The popularity of crowdsourcing projects has skyrocketed across Internews as local communities realize the potential to use mobile phones to crowdsource information on elections, human rights abuses, corruption and a variety of other critical topics.
Those systems often rely on bound and unbound crowdsourcing, from a variety of actors, often including the local population, local journalists trained by Internews and local civil society groups. Activities often blend reporting from mobile phones (SMS), face to face meetings and the Internet to enable information gathering.
They hype around crowdsourcing projects often masks a harsher reality: securing such a system is impossible. Complex relationship exist among governments, private industry and telecommunications companies, exposing the system to unknown and immeasuarable risk from the outset. Users assume the tools you give them are safe. They are not.
These early experiments remind us of the vulnerabilities of mobile technology. Security assessments have led us to a definitive conclusion: talking about mobile security is an oxymoron. There is no such a thing as a secure mobile phone. As the NYT recently also pointed out, “That's no phone, that's my tracker”. Let's examine the weaknesses of different mobile options:
1. A simple feature phone.
Feature phones are the most difficult to secure. You can take some precautions, but you will never make them 100% secure. Why?
The International Mobile Equipment Identity. The IMEI is a number, usually unique, used to identify mobile phones as well as some satellite phones. It is usually found printed inside the battery compartment of the phone. The IMEI number is used by a GSM network to identify valid devices and therefore can be used to prevent a stolen phone from accessing that network. Even if the IMEI is only used for identifying the device and has no permanent or semi-permanent relationship to the subscriber, many network and security features are activated and registered through that number. This basically means that your mobile provider is always able to track your phone by locating the battery via the IMEI number.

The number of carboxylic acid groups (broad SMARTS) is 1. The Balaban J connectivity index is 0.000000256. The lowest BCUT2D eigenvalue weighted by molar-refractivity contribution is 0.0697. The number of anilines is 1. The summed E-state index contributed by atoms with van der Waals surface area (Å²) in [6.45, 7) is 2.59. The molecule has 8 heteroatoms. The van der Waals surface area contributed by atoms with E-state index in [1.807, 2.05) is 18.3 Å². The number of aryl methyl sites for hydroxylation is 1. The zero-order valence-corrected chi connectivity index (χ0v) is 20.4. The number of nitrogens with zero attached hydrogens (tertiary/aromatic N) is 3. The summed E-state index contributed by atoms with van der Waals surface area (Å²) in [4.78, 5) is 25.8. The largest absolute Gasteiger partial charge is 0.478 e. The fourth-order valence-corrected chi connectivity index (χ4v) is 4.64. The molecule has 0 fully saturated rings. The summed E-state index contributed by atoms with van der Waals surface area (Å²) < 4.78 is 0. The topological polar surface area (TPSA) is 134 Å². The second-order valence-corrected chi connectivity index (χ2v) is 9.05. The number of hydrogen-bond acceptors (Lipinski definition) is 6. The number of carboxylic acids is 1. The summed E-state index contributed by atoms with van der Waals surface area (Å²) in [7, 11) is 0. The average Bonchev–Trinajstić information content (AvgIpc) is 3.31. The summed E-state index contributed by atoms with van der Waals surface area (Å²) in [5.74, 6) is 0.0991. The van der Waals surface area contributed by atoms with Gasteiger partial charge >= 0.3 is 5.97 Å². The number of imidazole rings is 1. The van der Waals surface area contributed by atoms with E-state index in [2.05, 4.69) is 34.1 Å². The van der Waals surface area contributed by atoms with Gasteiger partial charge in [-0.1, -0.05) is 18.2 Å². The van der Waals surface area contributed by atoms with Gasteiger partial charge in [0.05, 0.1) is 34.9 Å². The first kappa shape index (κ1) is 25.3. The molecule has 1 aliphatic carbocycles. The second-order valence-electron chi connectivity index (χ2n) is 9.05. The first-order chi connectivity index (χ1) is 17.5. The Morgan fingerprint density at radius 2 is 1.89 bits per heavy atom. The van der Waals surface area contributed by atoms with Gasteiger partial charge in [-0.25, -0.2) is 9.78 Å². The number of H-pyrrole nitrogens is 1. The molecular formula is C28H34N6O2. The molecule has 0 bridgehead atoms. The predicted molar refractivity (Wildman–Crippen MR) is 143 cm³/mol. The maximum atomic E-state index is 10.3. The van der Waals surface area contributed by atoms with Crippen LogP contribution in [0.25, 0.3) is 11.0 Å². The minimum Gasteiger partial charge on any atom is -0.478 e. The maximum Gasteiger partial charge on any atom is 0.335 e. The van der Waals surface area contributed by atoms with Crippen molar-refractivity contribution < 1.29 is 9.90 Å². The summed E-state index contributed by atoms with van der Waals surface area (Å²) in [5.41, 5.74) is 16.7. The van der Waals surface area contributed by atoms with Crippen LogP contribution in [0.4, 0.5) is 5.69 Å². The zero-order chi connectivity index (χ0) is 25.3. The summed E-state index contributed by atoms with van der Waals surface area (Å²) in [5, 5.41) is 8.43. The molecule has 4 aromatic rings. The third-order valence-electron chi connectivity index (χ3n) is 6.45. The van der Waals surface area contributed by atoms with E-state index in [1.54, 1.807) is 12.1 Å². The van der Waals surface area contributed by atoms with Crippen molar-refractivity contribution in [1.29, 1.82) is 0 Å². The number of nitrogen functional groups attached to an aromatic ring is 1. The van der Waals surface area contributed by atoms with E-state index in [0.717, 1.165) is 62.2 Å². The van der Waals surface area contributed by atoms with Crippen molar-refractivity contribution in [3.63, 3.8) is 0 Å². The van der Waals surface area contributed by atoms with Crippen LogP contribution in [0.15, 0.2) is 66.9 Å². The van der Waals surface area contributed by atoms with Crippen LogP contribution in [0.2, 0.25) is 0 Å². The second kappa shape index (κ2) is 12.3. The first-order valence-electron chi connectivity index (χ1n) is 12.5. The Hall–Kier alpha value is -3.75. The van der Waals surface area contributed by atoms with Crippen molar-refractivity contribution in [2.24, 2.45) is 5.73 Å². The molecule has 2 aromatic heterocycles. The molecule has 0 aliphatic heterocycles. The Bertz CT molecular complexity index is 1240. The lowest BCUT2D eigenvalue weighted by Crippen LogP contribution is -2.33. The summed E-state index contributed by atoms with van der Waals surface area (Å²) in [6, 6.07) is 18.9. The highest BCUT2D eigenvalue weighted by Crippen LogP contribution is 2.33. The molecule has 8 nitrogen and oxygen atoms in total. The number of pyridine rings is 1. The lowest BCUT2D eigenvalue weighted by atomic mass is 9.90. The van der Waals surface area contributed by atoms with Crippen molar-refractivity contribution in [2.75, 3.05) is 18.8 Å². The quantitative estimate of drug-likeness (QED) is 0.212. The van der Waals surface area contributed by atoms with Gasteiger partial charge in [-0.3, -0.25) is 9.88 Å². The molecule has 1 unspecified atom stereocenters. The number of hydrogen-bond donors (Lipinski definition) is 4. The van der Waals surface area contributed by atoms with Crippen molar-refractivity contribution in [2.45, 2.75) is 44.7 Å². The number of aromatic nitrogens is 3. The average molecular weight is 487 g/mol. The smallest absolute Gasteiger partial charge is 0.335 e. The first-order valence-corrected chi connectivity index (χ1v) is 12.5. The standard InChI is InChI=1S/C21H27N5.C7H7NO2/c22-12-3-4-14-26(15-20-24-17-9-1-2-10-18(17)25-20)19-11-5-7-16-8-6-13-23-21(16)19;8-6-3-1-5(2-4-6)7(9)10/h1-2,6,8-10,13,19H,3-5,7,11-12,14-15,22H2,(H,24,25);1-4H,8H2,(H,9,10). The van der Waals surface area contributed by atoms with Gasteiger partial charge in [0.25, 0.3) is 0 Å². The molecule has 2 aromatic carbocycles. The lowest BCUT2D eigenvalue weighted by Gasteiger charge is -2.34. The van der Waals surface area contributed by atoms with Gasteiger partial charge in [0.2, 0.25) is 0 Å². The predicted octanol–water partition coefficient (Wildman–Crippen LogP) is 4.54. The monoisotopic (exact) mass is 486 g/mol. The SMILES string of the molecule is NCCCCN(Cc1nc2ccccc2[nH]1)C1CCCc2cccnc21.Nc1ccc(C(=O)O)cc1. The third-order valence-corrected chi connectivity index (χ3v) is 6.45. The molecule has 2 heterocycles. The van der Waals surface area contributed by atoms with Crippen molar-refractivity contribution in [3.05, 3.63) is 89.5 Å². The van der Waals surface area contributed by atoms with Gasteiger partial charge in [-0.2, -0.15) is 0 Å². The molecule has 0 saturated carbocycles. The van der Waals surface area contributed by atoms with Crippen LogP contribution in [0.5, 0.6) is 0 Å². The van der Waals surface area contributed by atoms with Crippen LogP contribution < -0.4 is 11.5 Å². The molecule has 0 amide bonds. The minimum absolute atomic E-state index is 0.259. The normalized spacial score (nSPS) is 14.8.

The SIM card. Your SIM card has a International Mobile Subscriber Identity or IMSI, stored in it, a unique identification associated with all GSM, UMTS and LTE network mobile phone users. It is sent by the phone to the network. It is also used for acquiring other details of the mobile in the Home Location Register (HLR) or as locally copied in the Visitor Location Register.
The phone number. As you can see from above, the triangulation of those two codes (IMEI and IMSI) can give not only your location, but also the ability to track your device and the name of the subscriber, plus all the information you gave when you registered your SIM card.
Some partial solutions to those issues have been:
1) To remove the battery from your phone – which means that you cannot use the phone
2) To use unregistered SIM cards, which are illegal in most countries
3) To frequently change both phones and SIM cards, which makes is more difficult to track but not impossible
4) To use specific phones that can be used once and then thrown away
2. Smart Phones.
The GPS. Due to the availability of GPS in almost all smart phones and mobile applications, this is the first and most common way smart phones can be tracked. From Facebook to Google Maps to Twitter, the use of GPS-enabled features in smart phones make it very easy to track the devise as well as the identity of the owner.
Internet Connection. Any mobile internet use exposes the user to the undetected installation of malwares on your phone so that not only can the phone be tracked, but all your data can be easily gathered by a third party.
Use of Wifi. Even if you don’t have a GPS-enabled function in your phone, every time you connect to a wireless network your phone is geo-located in the area covered by that connection.
With smart phones there are several software options that can be used to protect your location and data, for example, to encrypt SMSs and Internet browsing, or to install antivirus and security software. In general though, even with all those systems in place your devise is still traceable via the IMEI, the SIM card and your phone number.
So what’s left?
To be honest: nothing.
Your mobile devise will never be 100% safe. So should we stop using them? Of course not, we can keep using our devices but we need to be aware and make other users aware of the risks of participating in crowdsourcing activities. Security is almost never about securing something absolutely but as implementers of high-stakes crowdsourcing activities, it is all about knowing what is safe and what is not, and being prepared for all possible outcomes.
[Images in this page are taken from the IBM Managed Security Services team infographic on mobile security challenges]